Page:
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Sarah Tarr Gove, News Editor

Blackshear Mayor Kevin Grissom’s financial savvy and money handling capabilities were questioned last week in The Pierce County Press’s coverage of city budget issues. Did he deserve the supposed exposé? 

The short answer  — no.

Ironically, the very evidence supposedly brought to light last week and raised as a ‘red flag’ against him was sent anonymously to The Times exactly a year ago last week  — July 1, 2019  — most likely by the same individuals who provided it to Publisher Mittie Vaughan of The Press in a feeble attempt to explain their misgivings and extra scrutiny of the city’s FY21 budget.

After a thorough investigation of all the evidence available and interviews with relevant individuals, The Times deemed the tip un-newsworthy last year, but as all professional journalists who operate under the standards of journalistic integrity would do, I kept the file for further review should it be necessary.

Let me tell you why.

The Times deemed the accusations of financial impropriety against Grissom dating back to his pastorate at a church in St. Marcos Island nearly 12 years ago to be irrelevant for several reasons, but I’ll limit my explanation to the top three:

Number One  The Naples Daily News article published December 19, 2008 (not December 9, 2008 as Mittie Vaughan’s paper reports) in which a church member calls Grissom’s handling of the congregation’s finances into question is followed up two months later (February 12, 2009) by another article.

In February, the Naples Daily News reported an audit of the accounts Grissom had reportedly mishandled came back clean. Auditors told the congregation at Marco Community Church of God “in reviewing the records no improprieties have come to our attention.” Both articles are easily accessible via a Google search. 

Why didn’t those throwing stones last week provide Vaughan with copies of the February article? I’d surmise their only purpose in providing Vaughan with the first report and not the second was an attempt to deflect the community criticism they’ve received in recent weeks for initially voting no on the budget’s approval while refusing to explain their misgivings.

Better yet, why didn’t council members Shawn Godwin and Linda Gail Dennison present this article as evidence for their close scrutiny of the city’s budget at a public meeting? Other council members would surely have been interested in any evidence of ineptness where Grissom is concerned, as would any Blackshear resident with a vested interest in the wellbeing of their community.

Number Two  When presented with the evidence against him last year, Grissom was very forthcoming with The Times. He never attempted to hide or explain away the situation. Instead, the mayor provided additional details above and beyond what was reported in the Naples Daily News coverage from 2008-2009. Grissom’s accounting of events was corroborated during The Times’ continued investigation of the situation, including in a letter from a former deacon of the St. Marcos Island church Grissom pastored before accepting the pastorate at Blackshear Church of God.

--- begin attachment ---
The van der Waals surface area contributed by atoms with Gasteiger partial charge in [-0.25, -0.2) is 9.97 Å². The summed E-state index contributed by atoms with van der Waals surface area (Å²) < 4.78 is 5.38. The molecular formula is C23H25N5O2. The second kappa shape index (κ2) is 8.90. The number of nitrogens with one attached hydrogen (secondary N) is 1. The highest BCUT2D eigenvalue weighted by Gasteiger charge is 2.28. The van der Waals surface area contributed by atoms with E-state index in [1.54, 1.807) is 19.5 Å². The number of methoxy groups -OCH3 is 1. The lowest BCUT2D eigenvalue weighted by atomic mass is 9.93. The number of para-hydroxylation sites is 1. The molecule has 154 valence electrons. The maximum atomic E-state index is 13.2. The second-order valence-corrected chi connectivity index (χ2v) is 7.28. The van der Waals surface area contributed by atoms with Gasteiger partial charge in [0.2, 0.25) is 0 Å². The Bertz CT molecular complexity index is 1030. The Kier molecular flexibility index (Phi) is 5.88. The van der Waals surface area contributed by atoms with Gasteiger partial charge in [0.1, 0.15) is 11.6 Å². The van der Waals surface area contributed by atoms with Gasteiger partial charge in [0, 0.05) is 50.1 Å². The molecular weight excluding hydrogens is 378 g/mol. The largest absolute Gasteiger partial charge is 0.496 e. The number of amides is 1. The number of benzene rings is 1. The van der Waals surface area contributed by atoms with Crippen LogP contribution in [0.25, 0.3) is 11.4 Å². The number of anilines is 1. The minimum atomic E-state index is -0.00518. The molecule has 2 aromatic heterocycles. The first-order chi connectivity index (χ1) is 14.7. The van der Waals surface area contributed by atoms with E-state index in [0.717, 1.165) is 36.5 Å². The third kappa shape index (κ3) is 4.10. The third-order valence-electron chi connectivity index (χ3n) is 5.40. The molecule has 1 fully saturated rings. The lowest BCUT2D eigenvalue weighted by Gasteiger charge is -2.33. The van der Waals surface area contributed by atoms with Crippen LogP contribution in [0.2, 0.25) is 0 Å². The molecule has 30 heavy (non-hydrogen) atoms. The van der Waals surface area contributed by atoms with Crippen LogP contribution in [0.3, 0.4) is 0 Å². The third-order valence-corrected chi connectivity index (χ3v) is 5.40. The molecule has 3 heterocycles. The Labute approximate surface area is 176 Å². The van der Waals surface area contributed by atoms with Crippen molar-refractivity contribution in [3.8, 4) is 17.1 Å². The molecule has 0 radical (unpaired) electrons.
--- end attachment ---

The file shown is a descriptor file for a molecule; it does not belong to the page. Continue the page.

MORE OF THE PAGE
Did Vaughan attempt to contact the same deacon who provided a statement to The Times last year or any other member of the Marco Community Church? Her paper’s coverage of the issue certainly does not quote anyone else familiar with the situation.

Number Three  Grissom took over as pastor of Blackshear Church of God three months after leaving the pastorate in St. Marcos. Anyone familiar with the inner workings of religious organizations would tell you there is no way Grissom’s licensing or ordination with the Church of God could have been revoked or suspended and then reinstated within that time frame for him to accept another assignment within the same organization. 

The article printed in Vaughan’s paper last week calling Grissom’s character into question smacks of “gotcha journalism”  — a practice I personally find detestable, but more importantly, a practice The Times is careful to guard against as we strive to provide this community with accurate, timely and relevant news. Your favorite hometown newspaper has been doing that for 151 years and counting.

I don’t find this attack on Grissom’s character to be accurate, timely or relevant, but the council members most likely responsible for tipping Vaughan could have and should have brought the report as evidence of potential wrongdoing to a public council meeting for discussion and investigation.

I agree wholeheartedly with Chamber of Commerce Director Angela Manders’ statements at previous council meetings and even addressed the issue in an editorial earlier this year  — all we expect from our elected officials is for them to be open and honest, explaining their actions to the constituents of this community. 

The primary issue is not whether or not we agree with the decisions they make every time, but rather that they conduct business in an ethical manner. If they have explanations for their actions let’s hear them. We just want to know why they take their stand and what motivates their voting record. 

In full disclosure to our readers, The Times gives all council members an opportunity to comment on every city-related issue we cover. We will continue to do so  — even when they hang up on us or decline to comment. If they provide comment, you’ll read about it in this paper.

Why? It’s the right thing to do. And, it’s in keeping with the standards of journalistic integrity all newspapers should operate by.

• Sarah Tarr Gove is news editor of The Blackshear Times. Email her at